The humanistic perspective assumes that individuals have free will and an inborn wish to improve their lives and surroundings. Humanism as well discards the systematic method applied in other approaches of psychology and emphasizes people being radically different from other animals since they can think and reason. Humanistic researchers excluded the demanding scientific approach to psychology since it was believed to be dehumanizing and could not detain the significance of conscious practices (Merriam & Bierema, 2013). Instead, this approach depends on the qualitative research methodologies such as observations, unstructured interviews, and open-ended questionnaires on personal levels to find out how individuals feel and think. But then, on the other hand, the behaviorist approach assumes that psychology ought to be seen from a scientific perspective, and stresses the apprehension of visible actions over natural experiences such as thinking. Behaviorist psychologists hold that theories need back up of empirical data collected from cautiously controlled behavior measurement and observation. They also claim that behavior can be measured scientifically and objectively and that personal actions such as emotions and thoughts could be explained using behavioral phrases. The behavioral study, unlike humanistic, uses scientific methods like lab experiments.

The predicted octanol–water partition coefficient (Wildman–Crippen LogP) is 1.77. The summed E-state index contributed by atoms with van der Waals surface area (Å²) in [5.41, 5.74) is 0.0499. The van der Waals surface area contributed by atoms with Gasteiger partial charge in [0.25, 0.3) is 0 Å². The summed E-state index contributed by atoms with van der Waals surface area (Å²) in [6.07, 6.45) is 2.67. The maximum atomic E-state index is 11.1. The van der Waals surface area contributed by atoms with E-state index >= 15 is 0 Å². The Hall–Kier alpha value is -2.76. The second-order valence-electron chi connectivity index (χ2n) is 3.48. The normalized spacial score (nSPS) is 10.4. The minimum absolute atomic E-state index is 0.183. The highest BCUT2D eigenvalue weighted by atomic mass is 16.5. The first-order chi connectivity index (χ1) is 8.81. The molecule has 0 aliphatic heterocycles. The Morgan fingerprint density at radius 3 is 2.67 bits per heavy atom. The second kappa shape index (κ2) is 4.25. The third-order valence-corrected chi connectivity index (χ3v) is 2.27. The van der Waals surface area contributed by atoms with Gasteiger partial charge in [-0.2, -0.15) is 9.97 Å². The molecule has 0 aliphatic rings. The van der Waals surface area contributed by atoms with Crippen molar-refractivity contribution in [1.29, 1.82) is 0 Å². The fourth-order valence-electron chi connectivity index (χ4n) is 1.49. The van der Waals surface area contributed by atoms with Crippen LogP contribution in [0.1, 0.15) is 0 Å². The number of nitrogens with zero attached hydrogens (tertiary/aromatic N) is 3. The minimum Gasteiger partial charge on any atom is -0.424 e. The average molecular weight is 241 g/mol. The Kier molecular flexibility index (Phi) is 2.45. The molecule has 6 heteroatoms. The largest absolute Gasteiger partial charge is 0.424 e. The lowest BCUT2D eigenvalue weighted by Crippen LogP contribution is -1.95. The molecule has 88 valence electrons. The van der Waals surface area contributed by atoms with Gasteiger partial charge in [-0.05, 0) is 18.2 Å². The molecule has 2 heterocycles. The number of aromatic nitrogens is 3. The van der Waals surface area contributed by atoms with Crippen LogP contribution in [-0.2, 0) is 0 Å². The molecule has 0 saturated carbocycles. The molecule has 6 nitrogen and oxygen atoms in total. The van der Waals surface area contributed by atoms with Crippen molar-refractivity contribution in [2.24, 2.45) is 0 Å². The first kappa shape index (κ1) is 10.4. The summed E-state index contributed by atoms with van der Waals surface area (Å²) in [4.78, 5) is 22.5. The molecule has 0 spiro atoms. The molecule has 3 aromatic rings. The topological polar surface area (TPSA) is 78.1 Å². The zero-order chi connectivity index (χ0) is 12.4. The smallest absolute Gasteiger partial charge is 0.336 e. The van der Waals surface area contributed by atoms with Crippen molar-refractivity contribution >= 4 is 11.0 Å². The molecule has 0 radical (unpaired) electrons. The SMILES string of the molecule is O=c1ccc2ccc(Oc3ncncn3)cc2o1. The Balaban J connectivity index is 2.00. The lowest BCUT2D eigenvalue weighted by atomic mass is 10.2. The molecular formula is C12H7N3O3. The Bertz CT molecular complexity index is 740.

Some notable experiments in behavioral sciences include the Skinner Box, Pavlov's Dogs, and The Little Albert Experiment. Even though behaviorists offer very effective therapy, it neglects mediational processes and suggests that humans have little to no free-will (Merriam & Bierema, 2013). Since behavioral approach stresses that animals and people acquire new behavior through operant and classical conditioning, it is thus applicable in areas such as treatment of phobias, behavioral therapy and modification, and gender role development. Humanism, on the other hand, views individual fulfillment and growth as a primary human cause and contends that objective reality is of less significance than personal understanding and perception (Combs et al., 1977). It provided new principles for the comprehension of human condition and nature and extended the prospect of approaches applied in studying human behavior. For this, humanism presented a wider choice of effective means of psychotherapy practices.